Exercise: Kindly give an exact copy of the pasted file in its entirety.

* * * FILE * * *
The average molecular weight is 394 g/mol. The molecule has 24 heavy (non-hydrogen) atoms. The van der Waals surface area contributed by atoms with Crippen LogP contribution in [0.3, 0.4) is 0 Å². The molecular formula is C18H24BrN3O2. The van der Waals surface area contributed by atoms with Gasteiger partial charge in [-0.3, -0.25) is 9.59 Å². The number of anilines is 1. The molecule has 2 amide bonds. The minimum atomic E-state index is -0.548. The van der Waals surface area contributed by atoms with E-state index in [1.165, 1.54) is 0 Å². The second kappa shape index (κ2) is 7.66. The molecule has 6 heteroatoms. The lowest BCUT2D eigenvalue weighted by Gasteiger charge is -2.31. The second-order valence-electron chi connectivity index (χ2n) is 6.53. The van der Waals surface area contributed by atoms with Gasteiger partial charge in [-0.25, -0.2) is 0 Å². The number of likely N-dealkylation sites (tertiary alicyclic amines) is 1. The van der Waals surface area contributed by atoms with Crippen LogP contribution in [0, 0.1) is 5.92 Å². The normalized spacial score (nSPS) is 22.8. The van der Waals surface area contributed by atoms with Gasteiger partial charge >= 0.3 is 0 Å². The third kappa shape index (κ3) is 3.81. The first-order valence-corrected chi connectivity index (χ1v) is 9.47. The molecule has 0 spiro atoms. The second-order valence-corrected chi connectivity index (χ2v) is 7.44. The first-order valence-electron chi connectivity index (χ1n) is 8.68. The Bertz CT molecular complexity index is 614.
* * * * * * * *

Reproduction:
The average molecular weight is 394 g/mol. The molecule has 24 heavy (non-hydrogen) atoms. The van der Waals surface area contributed by atoms with Crippen LogP contribution in [0.3, 0.4) is 0 Å². The molecular formula is C18H24BrN3O2. The van der Waals surface area contributed by atoms with Gasteiger partial charge in [-0.3, -0.25) is 9.59 Å². The number of anilines is 1. The molecule has 2 amide bonds. The minimum atomic E-state index is -0.548. The van der Waals surface area contributed by atoms with E-state index in [1.165, 1.54) is 0 Å². The second kappa shape index (κ2) is 7.66. The molecule has 6 heteroatoms. The lowest BCUT2D eigenvalue weighted by Gasteiger charge is -2.31. The second-order valence-electron chi connectivity index (χ2n) is 6.53. The van der Waals surface area contributed by atoms with Gasteiger partial charge in [-0.25, -0.2) is 0 Å². The number of likely N-dealkylation sites (tertiary alicyclic amines) is 1. The van der Waals surface area contributed by atoms with Crippen LogP contribution in [0, 0.1) is 5.92 Å². The normalized spacial score (nSPS) is 22.8. The van der Waals surface area contributed by atoms with Gasteiger partial charge >= 0.3 is 0 Å². The third kappa shape index (κ3) is 3.81. The first-order valence-corrected chi connectivity index (χ1v) is 9.47. The molecule has 0 spiro atoms. The second-order valence-corrected chi connectivity index (χ2v) is 7.44. The first-order valence-electron chi connectivity index (χ1n) is 8.68. The Bertz CT molecular complexity index is 614.